Gunmen attacked a ceremony in Kabul on Friday, killing at least 27 people in the first major attack on the Afghan capital since the United States reached an agreement with the Taliban to withdraw US troops.
The Taliban, the largest Islamist militant group in Afghanistan, said in a statement they were not involved in the attack. A top Afghan political leader, Abdullah Abdullah, was present at the event but escaped unharmed.
Fifty-five people were wounded, according to the Afghan ministry of health.
"The attack started with a boom, apparently a rocket landed in the area, Abdullah and some other politicians ... escaped the attack unhurt," Abdullah's spokesman, Fraidoon Kwazoon, who was also present, told Reuters by telephone.
Broadcaster Tolo News showed live footage of people running for cover as gunfire was heard.
A health ministry spokesman said the casualty toll could rise. Dead and wounded were being ferried from the site by ambulance.
A NATO source said that the death toll was slightly higher: more than 30 killed, with 42 wounded, 20 of whom were in a serious condition.
Afghan defence forces continued to fight gunmen throughout the day, finally securing the area by killing about three gunmen in the late afternoon, according to ministry of interior spokesman Nasrat Rahimi.
The gathering had marked the anniversary of the death of Abdul Ali Mazari, an ethnic Hazara leader who was killed in 1995 after being taken prisoner by the Taliban. Several people were killed in a similar attack on the same commemoration last year, which Islamic State said was carried out by its militants.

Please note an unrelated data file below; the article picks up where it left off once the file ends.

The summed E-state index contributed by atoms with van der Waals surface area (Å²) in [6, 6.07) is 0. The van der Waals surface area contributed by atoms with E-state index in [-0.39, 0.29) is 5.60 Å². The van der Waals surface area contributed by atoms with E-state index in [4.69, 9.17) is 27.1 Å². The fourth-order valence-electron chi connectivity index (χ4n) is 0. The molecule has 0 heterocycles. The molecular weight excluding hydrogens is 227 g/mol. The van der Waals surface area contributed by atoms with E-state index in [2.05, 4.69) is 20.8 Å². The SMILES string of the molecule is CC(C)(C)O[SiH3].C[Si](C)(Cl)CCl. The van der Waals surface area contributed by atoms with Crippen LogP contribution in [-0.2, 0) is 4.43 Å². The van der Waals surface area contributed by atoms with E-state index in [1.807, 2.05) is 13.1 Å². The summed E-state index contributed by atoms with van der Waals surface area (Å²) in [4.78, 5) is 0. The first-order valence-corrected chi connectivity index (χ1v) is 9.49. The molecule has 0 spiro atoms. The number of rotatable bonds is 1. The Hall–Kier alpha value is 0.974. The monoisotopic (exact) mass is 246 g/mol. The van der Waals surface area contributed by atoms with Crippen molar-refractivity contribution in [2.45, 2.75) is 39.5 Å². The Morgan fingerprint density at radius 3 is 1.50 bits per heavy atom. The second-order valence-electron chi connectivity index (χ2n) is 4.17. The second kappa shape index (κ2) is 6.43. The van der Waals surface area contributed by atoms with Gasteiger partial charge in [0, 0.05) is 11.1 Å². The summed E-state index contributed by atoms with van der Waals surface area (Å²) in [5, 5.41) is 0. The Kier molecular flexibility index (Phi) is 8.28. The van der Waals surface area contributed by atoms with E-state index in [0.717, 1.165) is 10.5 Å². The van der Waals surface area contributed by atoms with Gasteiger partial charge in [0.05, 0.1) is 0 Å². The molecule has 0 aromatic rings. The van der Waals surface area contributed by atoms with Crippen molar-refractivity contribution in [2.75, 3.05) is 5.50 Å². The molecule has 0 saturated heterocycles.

President Ashraf Ghani tweeted that the attack was "a crime against humanity and against the national unity of Afghanistan".
Abdullah, who escaped, was runner-up in the last three Afghan presidential elections, each of which he disputed. He has served as chief executive of a coalition government since 2014 and is also a former foreign minister.
Ghani said he had telephoned Abdullah, his longtime political rival. Abdullah is contesting an Electoral Commission announcement last month declaring Ghani the winner of September's presidential election.
Dozens of relatives gathered at the morgue of a hospital not far from the blast, with many breaking down in tears as they waited to identify their loved ones.
Ambulances and stretchers bustled back and forth at the hospital to deliver the wounded for treatment.
"I was at the ceremony when gunshots started. I rushed towards the door to get out of the area but suddenly my foot was hit by a bullet," Mukhtar Jan told Reuters from a stretcher at the hospital.
Ali Attayee, at the hospital to support his wounded brother, said: "Those who committed this crime want to destroy our people at this juncture in society, we're sorry for those committing such crimes."
Representatives of the United States, European Union and NATO condemned the attack.
"We strongly condemn today's vicious attack...We stand with Afghanistan for peace," the United States charge d'affaires in Kabul Ross Wilson wrote on Twitter.
The attack was one of the largest on civilians in Afghanistan in a year.
"Horrific attack in Kabul today...heartbreaking and unacceptable. We are tired of war and violence," said Shahrzad Akbar, head of the Afghanistan Independent Human Rights Commission.
Hazaras are mostly Shi'ite Muslims. Minority Shi'ites have been repeatedly attacked by Sunni militants in Afghanistan.
The United States has sought to spearhead efforts towards a lasting peace arrangement. Violence decreased during a seven-day hold-down accord with the Taliban before last Saturday's deal, though the Taliban has since resumed attacks on Afghan forces.